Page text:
Although many opportunities for disclosure/confrontation made themselves available to me, few
to none of these events brought me the comfort that I was searching for. Most of the time the
responses from others only brought me further harm.

Next I considered forgiveness as the “last stage” of healing. But my idea of forgiveness was for
me to apologize for upsetting the family and to pretend that I was okay. This did not work. The
pain mounted and finally exploded.

Healing is not just for times of crisis…

With thinking like this, it is no wonder that I continued to question what was wrong with me.
Why was the sexual abuse still bothered me? Why did I still have flashbacks of haunting
memories? And why did my cake resemble a pancake that could be used for a roofing shingle?
(At least that was how I felt inside) Healing became an endless labyrinth of despair.

Healing is not a labyrinth

of mazes …
After I had children and they got to the age of when I was abused, I found myself severely
depressed and wondering why I could not be like “normal” mothers (for that matter, “normal”
anything!). This was when I began to realize that healing from childhood sexual abuse is
nothing like making a cake.

Healing is a nonlinear on-going daily process. There is no magic formula. There is a reason
why my memories do not go away.

Although there are many Granny Paula’s

All Purpose
healing tools available… Snake Oil

There is not one “Cure-All” what for ails you.

Seeing my children at the same age of my abuse did trigger memories to come back in full force.
Although the memories were painful and frightening, they helped me to slowly learn and grow.
They forced me to face some issues I was ignoring. Such as: Do I want to continue pretending
that everything is wonderful between me and my brothers (aka my perpetrators)?; Did I really
want to continue to take my children to family functions that my brothers attended?; And how
long was I going to pretend that I was not depressed?

Child sexual abuse did not have to be something that I passed on (or enabled it to be passed on)
to my kids like a crippling disease. I examined sexual abuse prevention for my children in order
to break the generational cycle within my family. I became gentler with myself. I stood up to
my mother and told her that I did not want to celebrate anymore holidays with my brothers.
Surprisingly both of my parents took me seriously (for the first time!) and slowly our
relationship is starting to heal.

My children helped me to realize how small and defenseless I was as a child. This helped me to
take another step toward self-forgiveness and placing blame where it belonged …
– with perpetrators of the abuse.
From: http://www.sexualassaultresources.org/getover.html

Will I Ever Get Over It?

Healing is not linear. It is not an end-point destination. Healing is a process, a journey. It's an on-going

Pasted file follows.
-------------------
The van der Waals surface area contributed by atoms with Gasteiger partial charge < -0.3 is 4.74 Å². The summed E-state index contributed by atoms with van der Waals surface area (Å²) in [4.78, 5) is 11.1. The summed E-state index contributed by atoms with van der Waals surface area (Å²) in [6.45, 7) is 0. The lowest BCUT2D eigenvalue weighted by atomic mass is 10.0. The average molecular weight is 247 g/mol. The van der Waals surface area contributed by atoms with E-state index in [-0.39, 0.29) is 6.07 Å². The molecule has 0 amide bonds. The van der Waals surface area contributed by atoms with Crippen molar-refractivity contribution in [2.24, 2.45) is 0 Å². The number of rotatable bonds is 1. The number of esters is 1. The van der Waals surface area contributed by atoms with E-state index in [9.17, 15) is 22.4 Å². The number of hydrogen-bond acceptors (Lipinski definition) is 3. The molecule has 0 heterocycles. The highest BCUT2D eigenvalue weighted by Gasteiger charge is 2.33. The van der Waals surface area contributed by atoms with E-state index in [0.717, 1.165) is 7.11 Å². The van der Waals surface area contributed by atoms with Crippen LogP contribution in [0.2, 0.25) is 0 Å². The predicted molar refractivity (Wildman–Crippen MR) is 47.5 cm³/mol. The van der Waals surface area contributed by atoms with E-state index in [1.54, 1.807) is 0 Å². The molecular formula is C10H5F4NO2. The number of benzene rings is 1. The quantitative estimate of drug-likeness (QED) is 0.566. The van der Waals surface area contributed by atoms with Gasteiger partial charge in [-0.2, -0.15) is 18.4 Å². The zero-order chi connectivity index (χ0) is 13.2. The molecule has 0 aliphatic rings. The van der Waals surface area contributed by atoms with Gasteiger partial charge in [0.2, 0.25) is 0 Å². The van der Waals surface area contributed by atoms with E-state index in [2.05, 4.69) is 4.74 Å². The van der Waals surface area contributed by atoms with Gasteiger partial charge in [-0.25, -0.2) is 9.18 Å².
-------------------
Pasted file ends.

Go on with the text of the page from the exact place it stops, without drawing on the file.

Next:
process that takes on new meaning as you learn and experience in new things.

Many times healing is defined as forgetting about the assault or abuse. Actually, healing is in the
remembering. Healing is learning how to manage what we remember and using it to help us grow.

Many times healing is defined as not feeling anything about the assault or abuse. Actually, healing is in
the feeling. Healing is learning how to feel our feelings and manage them in ways that help us grow.

Healing is not an easy process. It takes time, effort, and patience. Your survival is a testimony to your
ability to protect and take care of yourself. Believe in yourself! Give yourself permission for this time of


1. Bass, E. & Davis, L. (1988). The Courage to Heal: A Guide for Women Survivors of Child Sexual Abuse.
New York: Harper & Row.

2. Felitti, VJ. (2002) The Relationship Between Adverse Childhood Experiences and Adult Health: Turning
Gold into Lead. The Permanente Journal, 2002; 6:44–47. <www.acestudy.org/docs/GoldintoLead.pdf>

3. Herman, JL. (1992). Trauma and Recovery: The Aftermath of Violence – From Domestic Abuse to Political
Terror. New York: Basic Books.

4. McGregor, K. (2001). Therapy Guidelines: Adult Survivors of Child Sexual Abuse. Wellington: ACC

5. Miller, DA. (2000) Common Misconceptions about Healing.


6. Teicher MH. (2002) Scars That Won't Heal: The Neurobiology of Child Abuse. Sci Am. 2002 Mar;
286(3):68-75. <www.annafoundation.org/stwh.pdf>

The ACE study and the neurobiology of child abuse are two pieces of writing that are not really
part of the illustrations but deserve recognition for providing me with inspiration. They helped
give me further understanding of just how life altering trauma is and that one does not just “Get
over it”2, 6.

I know that my healing journey is still evolving and that my views are definitely not a definitive
source and are open to other interpretations.

Please feel free to check into the resources that I offered and into resources of your own to draw
your own conclusions.

Make it YOUR healing journey!